New York

James Winn

Sherry French Gallery

James Winn is an artist with a mission: to create a paradisiacal vision of nature. Taking as his focus the Midwest farm belt with its endless cultivated acres topped by broad swatches of sky, he has captured the spiritual side of the outdoors. In a sense, he is pushing the American tradition of transcendental landscape painting, associated with such 19th-century luminaries as George Inness and John Frederick Kensett, into a contemporary arena.

Working in acrylic on paper, Winn has developed a style as rich in detail as it is suffused with feeling. He has managed to be meticulously convincing about appearances and yet expressive—that is, wonderfully persuasive in his invocation of the unseen forces animating nature.

The recent paintings are based on Winn’s driving tour of the Midwest with his son, during which he soaked in the ambience of the places he visited, photographing various sites from his car. Back in the studio, Winn referred to these shots while planning his compositions, but left himself free to alter elements of the pictures as dictated by the demands of his vision. He might, for example, bring together the land from one view and the sky from another, in order to make the most evocative picture.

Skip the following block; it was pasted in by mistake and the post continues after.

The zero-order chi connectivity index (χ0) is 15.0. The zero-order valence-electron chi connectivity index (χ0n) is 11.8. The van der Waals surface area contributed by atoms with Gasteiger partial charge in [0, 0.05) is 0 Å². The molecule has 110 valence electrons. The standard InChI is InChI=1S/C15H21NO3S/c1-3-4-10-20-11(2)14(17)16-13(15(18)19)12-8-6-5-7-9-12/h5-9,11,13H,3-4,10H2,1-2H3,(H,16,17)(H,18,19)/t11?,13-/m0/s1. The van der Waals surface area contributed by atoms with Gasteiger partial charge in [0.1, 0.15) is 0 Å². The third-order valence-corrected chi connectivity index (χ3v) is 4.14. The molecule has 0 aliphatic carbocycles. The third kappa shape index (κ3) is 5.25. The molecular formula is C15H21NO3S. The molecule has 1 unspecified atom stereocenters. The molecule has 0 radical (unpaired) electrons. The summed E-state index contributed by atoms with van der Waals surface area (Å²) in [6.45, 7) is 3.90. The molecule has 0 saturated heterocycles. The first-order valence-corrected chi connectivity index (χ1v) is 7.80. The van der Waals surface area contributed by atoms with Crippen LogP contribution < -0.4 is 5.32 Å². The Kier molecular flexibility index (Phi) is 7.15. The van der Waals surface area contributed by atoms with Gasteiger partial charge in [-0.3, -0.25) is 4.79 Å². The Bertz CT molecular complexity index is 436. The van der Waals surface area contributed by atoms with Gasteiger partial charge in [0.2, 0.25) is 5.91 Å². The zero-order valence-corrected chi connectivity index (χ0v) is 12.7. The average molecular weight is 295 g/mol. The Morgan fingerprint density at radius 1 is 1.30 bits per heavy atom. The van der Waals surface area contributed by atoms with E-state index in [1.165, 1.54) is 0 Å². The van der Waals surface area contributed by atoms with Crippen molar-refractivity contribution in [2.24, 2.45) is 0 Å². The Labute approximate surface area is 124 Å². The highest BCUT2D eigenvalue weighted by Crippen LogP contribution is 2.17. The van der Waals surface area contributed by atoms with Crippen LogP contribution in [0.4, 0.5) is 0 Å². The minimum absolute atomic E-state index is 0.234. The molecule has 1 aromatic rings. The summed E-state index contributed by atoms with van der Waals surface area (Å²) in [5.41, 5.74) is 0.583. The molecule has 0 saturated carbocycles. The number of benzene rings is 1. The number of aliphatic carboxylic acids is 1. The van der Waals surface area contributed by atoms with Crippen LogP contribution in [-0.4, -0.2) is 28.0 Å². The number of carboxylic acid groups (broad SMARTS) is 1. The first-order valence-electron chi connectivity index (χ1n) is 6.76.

In Tornado: No. 2, 1991, Winn offers an awesome rendition of the destructive winds, capturing an atmosphere of impending destruction through a combination of color and viewpoint. The emotive tenor of this picture is conveyed through the intense expression of graphic values, in subtly shaded passages of grays, blacks, and whites, as well as through the sharp contrast between the threatening tower of the tornado and a small stretch of flat land.

The middle-ground orientation of the scenes, suggesting views through a car window, makes the paintings comfortably accessible. In Corn Cribs, 1991, this compositional device focuses the symbolic associations of the sparkling passages of sunlit and glowing sky that top a most attractive line of trees.

Ronny Cohen